Three global unions, representing millions of workers around the world, are mobilising to back Cambodia’s overworked, underpaid and exhausted garment workers. IndustriALL, UNI and the International Trade Union Confederation (ITUC) joined Cambodian garment workers in a day of action on 17 September to mark the start of a campaign calling for a rise in the minimum wage from US$100 to US$177. It comes after revelations that some under-nourished workers had collapsed from exhaustion at work, with some even believed to have been worked to death (Risks 668). In early October, the Labour Advisory Committee (LAC) in Cambodia is set to announce a new minimum wage for workers in the garment, textile and footwear industry, which generates US$5 billion in revenue for the country. Jyrki Raina, general secretary of IndustriALL, said: “Cambodia is an important sourcing country to the fashion industry and yet pitiful wages mean that garment workers live in poverty and are forced to work exhausting hours to survive. We urge the Cambodian government to listen to workers’ demands for a peaceful path to a just wage - or seriously risk jeopardising brands’ confidence in the country as a sourcing partner.” Philip Jennings, general secretary of UNI, said: “Cambodia has a choice, either to take the high road to becoming a sustainable, ethical, fair play industry or the low road that leads to the bottom. The eyes of everyone from consumers to brands are on Cambodia.” And ITUC general secretary Sharan Burrow added: “The impoverishment of workers in supply chains is a global scandal. In Cambodia, garment workers’ labour supports a multi-billion dollar industry, while wages are insufficient to cover basic expenses, including adequate food and shelter for themselves and their families.”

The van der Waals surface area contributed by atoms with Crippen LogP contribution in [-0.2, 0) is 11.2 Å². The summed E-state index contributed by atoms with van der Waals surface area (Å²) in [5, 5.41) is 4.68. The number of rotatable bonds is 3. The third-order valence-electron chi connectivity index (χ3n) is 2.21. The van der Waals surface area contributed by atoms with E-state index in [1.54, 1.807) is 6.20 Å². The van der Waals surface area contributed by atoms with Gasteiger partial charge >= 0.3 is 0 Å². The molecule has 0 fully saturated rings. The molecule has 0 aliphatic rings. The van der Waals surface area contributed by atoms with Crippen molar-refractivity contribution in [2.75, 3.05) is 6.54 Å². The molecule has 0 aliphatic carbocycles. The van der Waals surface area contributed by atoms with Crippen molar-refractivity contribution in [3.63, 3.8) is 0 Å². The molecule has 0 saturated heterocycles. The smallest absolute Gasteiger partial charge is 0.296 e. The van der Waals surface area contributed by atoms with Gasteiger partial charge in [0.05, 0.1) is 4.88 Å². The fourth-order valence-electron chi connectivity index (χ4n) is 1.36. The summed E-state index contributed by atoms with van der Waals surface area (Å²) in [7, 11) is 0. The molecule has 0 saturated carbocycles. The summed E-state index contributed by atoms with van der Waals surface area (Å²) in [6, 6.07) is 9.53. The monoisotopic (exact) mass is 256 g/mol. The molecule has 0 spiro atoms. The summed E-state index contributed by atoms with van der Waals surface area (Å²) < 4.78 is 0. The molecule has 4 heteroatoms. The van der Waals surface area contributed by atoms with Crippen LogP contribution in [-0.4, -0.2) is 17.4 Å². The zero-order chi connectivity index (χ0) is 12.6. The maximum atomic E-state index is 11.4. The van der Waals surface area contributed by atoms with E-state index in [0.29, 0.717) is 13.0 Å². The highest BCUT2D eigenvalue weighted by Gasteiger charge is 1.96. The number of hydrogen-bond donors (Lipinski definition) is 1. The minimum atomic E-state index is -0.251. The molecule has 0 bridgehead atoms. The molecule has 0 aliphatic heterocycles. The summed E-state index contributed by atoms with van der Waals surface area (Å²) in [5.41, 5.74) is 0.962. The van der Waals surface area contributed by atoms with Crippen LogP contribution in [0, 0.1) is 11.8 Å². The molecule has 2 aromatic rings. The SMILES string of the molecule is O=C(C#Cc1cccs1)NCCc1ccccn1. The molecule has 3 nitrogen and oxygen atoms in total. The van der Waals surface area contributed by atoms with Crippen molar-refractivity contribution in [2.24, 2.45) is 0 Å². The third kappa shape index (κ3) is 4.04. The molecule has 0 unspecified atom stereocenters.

As the Ebola death toll mounts in Liberia, burial teams are having to contend with physical risk and trauma as they take charge of safely burying the dead, often in the face of local anger. Up to 6 September, the current Ebola outbreak had killed 1,224 Liberians, according to the World Health Organisation (WHO), with over two-thirds of the deaths in the preceding three weeks. Government and International Committee of the Red Cross (ICRC) burial teams initially took charge of burying the dead but had to recruit and train local teams to cope with the volume of corpses. In the first months of the outbreak, overwhelmed burial teams would only get to bodies three or four days after they had died, greatly upping the risk of transmission to family members as the virus remains active even in a dead body. Now the pick-up rate is usually within the day, said Fiyah Tamba, secretary-general of the Liberian Red Cross. But pick-up gaps are still leading to bodies piling up, particularly in Monrovia, which is experiencing ongoing protests as a result. Workers have faced stress from the nature and pressure of the work, as well as anger from relatives of the dead and local communities. WHO figures up to 6 September 2014 include 4,269 probable, confirmed and suspected cases and 2,288 deaths reported in the current outbreak by the health ministries of Guinea, Liberia and Sierra Leone. NGO Médecins sans Frontières (MSF), WHO and affected governments have repeatedly called on other nations to step up their response if the disease is to be contained.